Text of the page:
Why do dogs dig holes? Is your yard starting to look like a minefield? It’s important to know that your dog isn’t intentionally trying to be malicious and ruin your landscaping. Instead of getting upset with your dog, consider why your dog may be digging holes in your backyard. Here are some common reasons your dog might dig holes in your yard and how to stop a dog from digging.
- Why Dogs Dig?
- How To Stop It
- How To Keep Dogs From Digging Under Fences
- Why Do Dogs Dig In Their Beds?
- Why Do Dogs Dig In Carpets?
- Other Odd Dog Behaviors
Digging can be a normal dog trait, just like barking and sniffing. However, there could be more purpose behind your dog’s digging. Below are some reasons why your dog is digging holes in your yard.
- Out of boredom
- Lacking adequate exercise (find out how much exercise dogs need)
- Attempting to escape the yard because they’re scared (perhaps from a thunderstorm) or they’re trying to get to something outside of the yard
- Anxiety and separation issues that arose from their general lifestyle, not necessarily from the condition of the backyard
- Hearing the sounds of underground creatures and bugs
- Smelling something buried in the ground
- Escaping the summer heat
- Lacking minerals in their diet
- Stashing away food or items of shelter
- Natural mating behavior for females
- It’s in their breed (e.g., Terriers have had digging bred into them to help catch prey)
- Creating a comfortable place to rest
Depending on the reason, you need to take different approaches to get your dog to stop digging holes in your yard. Consider trying some of these methods to get your dog to stop digging holes in your yard.
- Designate a “dig spot” and bury treats and toys underground and loosen the soil to entice your dog to only dig in that area
- Give your dog adequate exercise by going for walks/runs and playing with toys
- Introduce brain training games to keep them mentally stimulated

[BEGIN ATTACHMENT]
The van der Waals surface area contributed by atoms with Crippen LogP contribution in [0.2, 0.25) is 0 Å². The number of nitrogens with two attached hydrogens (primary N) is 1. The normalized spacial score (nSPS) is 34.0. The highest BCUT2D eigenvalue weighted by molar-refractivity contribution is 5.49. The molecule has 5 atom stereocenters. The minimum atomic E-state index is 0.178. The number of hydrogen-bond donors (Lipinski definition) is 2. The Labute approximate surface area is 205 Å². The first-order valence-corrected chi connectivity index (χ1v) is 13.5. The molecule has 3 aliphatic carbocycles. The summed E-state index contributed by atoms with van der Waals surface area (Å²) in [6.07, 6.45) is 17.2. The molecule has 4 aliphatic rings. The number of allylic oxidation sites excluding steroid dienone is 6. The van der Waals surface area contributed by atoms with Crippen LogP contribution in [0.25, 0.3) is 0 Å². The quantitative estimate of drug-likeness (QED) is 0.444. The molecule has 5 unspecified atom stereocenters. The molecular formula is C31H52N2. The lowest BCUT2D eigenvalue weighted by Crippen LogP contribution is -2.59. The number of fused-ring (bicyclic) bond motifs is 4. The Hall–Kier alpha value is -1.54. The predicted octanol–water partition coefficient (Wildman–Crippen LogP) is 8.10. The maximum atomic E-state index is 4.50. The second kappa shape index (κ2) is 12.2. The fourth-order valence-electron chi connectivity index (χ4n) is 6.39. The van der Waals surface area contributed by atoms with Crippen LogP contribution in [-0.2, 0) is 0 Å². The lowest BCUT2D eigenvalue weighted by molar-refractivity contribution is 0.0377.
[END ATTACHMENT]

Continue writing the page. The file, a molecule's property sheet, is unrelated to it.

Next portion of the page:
- Ensure your dog is eating a well-balanced diet (find the best dog food for your pup)
- Bring your dog inside when it’s too hot or cold outside
- Try to avoid letting your dog outside during thunderstorms, fireworks, or other times when your dog may be more likely to get scared (if your dog needs to go out, consider putting the leash on)
And remember, digging is in your dog’s behavior, so there may not be an underlying cause for it besides “your dog is a dog.”
Tips From A Trainer On How To Stop Dogs From Digging (Video)
This quick three-minute video has more tips about why dogs dig and how to stop them. One of the tips mentioned is to use deer repellent crystals.
- Bury chicken wire at the base of the fence and cover it with mulch or river rock
- Partially bury larger rocks along the bottom of the fence line
- Anchor the bottom of a chain-link fence with landscape staples
- Use a wireless fence to prevent your dog from being interested in approaching the fence line
Wondering why dogs scratch their beds? Dogs like to dig in their beds and do circles to chase away any unwanted pests. Before dogs were domesticated, they’d lie down in the tall grass and stomp around to create safety and comfort. This meant they wanted to scare off any rodents, snakes, etc., to ensure the space was only theirs.
Digging and circling is also a way for them to mark their area with their paws’ scent. A dog’s paws have sweat glands that help mark their resting place with their scent.
This natural burrowing dog bed provides a great way for your dog to “dig” the perfect space in its bed without wrecking it. Our dogs have tried this product out and truly adore it.
Similar to the answer above, dogs dig in carpets to find a comfortable place to lie down. They’re trying to create a safe place to rest and don’t care too much about the integrity of your home’s flooring.
In addition to digging holes, our canine friends have many more habits that are somewhat curious and maybe even a little gross to us humans. These habits can range from dogs eating poop, dogs rolling in poop, and dogs eating dirt.
If you’re struggling to prevent unwanted behavior in your dog, consider getting help from a professional dog trainer or speaking with your vet about your dog’s actions. Your dog may have a digestive disease or a medical disorder that requires prompt professional treatment.
What behavior is your dog obsessed with?